I hope you enjoyed this post making a quick and easy upcycled tote bag. This will be one of the projects featured in an upcoming tote bag class we’ll have at our fabulous new Janome Sewing and Learning Centre in Oakville, ON. Write me at firstname.lastname@example.org to be put on the mailing list for all the upcoming fun! You can also check out more videos at the Janome Sewing and Learning Centre channel on You Tube.
Quick question unrelated.. I also use a Chaco liner however I have wondered if it washes out or becomes permanent if it is ironed over.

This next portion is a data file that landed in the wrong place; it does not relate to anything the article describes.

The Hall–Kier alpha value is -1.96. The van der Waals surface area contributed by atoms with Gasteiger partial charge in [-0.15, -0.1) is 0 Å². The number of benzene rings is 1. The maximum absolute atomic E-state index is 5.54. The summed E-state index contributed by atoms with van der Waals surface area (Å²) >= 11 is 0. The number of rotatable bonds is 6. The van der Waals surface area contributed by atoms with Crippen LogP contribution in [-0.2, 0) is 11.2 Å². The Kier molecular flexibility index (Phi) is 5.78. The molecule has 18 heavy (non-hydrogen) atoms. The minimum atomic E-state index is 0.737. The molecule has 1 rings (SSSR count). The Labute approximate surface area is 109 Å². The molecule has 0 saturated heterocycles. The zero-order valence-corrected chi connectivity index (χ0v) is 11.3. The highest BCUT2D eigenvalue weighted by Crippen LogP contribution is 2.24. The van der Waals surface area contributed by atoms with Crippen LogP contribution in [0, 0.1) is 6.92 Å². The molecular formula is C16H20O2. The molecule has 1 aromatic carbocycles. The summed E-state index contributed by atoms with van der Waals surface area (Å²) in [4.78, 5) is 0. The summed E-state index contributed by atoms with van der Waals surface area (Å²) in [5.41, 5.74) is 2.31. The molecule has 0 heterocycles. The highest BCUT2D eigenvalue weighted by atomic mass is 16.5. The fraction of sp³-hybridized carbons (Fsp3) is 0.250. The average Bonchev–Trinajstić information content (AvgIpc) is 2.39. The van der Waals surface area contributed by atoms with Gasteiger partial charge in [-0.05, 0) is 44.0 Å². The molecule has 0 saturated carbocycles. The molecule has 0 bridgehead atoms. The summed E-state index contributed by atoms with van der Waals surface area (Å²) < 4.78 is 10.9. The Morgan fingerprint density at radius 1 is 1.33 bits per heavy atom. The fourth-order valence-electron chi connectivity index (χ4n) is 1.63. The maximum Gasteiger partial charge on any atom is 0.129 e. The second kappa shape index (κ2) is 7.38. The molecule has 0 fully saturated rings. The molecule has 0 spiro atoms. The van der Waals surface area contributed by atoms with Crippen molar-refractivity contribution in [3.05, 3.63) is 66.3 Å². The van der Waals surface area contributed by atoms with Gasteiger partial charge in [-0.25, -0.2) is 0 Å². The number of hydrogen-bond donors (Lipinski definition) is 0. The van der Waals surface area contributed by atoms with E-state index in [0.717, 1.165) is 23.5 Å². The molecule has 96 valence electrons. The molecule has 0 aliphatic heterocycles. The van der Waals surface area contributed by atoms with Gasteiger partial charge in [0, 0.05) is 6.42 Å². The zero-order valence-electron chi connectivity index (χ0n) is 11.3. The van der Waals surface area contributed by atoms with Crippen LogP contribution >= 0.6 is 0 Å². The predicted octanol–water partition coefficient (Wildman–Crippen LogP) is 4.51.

Is that the one with powder and a little wheel? If so, I have not had problems with the one I use that is supposed to disappear when ironed. Not sure they all do. Definitely not all Frixion pens disappear completely depending on colour and fabric type it was used on. You need to do a test on a scrap. Or check the instructions on the container or go online and investigate. Sorry, not sure which one you have. I don’t use these much. My “go to” marker is a different one with ink and is washaway: called Heirloom. But I know we all have our own personal preferences.
What is the p on the continental m7? I have never seen this designation before. We have referred to it as m7 only.
Professional. That is its official name: Janome Continental M7 Professional. But most just say M7. It is one of the models in our Professional line of machine models.